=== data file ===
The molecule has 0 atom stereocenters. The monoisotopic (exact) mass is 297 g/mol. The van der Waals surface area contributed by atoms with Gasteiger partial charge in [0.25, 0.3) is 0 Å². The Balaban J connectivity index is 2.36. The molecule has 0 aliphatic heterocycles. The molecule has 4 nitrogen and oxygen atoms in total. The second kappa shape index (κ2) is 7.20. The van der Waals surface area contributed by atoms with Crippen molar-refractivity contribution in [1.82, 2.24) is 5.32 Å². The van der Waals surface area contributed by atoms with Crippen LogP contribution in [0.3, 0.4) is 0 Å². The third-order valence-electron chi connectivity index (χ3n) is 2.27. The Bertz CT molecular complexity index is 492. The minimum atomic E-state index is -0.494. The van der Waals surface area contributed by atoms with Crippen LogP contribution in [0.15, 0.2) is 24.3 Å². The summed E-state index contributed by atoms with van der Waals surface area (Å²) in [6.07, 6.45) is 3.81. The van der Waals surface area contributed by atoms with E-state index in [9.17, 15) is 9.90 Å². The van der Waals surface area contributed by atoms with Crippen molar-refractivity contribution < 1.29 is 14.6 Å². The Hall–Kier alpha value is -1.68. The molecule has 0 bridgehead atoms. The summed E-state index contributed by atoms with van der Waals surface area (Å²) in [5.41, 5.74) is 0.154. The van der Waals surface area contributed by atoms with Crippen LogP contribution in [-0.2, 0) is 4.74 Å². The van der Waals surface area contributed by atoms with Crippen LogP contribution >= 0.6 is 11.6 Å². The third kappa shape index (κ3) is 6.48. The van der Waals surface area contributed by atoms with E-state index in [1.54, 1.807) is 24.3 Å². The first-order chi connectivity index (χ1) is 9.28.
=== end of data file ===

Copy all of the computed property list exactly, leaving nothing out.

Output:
The molecule has 0 atom stereocenters. The monoisotopic (exact) mass is 297 g/mol. The van der Waals surface area contributed by atoms with Gasteiger partial charge in [0.25, 0.3) is 0 Å². The Balaban J connectivity index is 2.36. The molecule has 0 aliphatic heterocycles. The molecule has 4 nitrogen and oxygen atoms in total. The second kappa shape index (κ2) is 7.20. The van der Waals surface area contributed by atoms with Crippen molar-refractivity contribution in [1.82, 2.24) is 5.32 Å². The van der Waals surface area contributed by atoms with Crippen LogP contribution in [0.3, 0.4) is 0 Å². The third-order valence-electron chi connectivity index (χ3n) is 2.27. The Bertz CT molecular complexity index is 492. The minimum atomic E-state index is -0.494. The van der Waals surface area contributed by atoms with Crippen LogP contribution in [0.15, 0.2) is 24.3 Å². The summed E-state index contributed by atoms with van der Waals surface area (Å²) in [6.07, 6.45) is 3.81. The van der Waals surface area contributed by atoms with E-state index in [9.17, 15) is 9.90 Å². The van der Waals surface area contributed by atoms with Crippen molar-refractivity contribution < 1.29 is 14.6 Å². The Hall–Kier alpha value is -1.68. The molecule has 0 bridgehead atoms. The summed E-state index contributed by atoms with van der Waals surface area (Å²) in [5.41, 5.74) is 0.154. The van der Waals surface area contributed by atoms with Crippen LogP contribution in [-0.2, 0) is 4.74 Å². The van der Waals surface area contributed by atoms with Crippen LogP contribution >= 0.6 is 11.6 Å². The third kappa shape index (κ3) is 6.48. The van der Waals surface area contributed by atoms with E-state index in [1.54, 1.807) is 24.3 Å². The first-order chi connectivity index (χ1) is 9.28.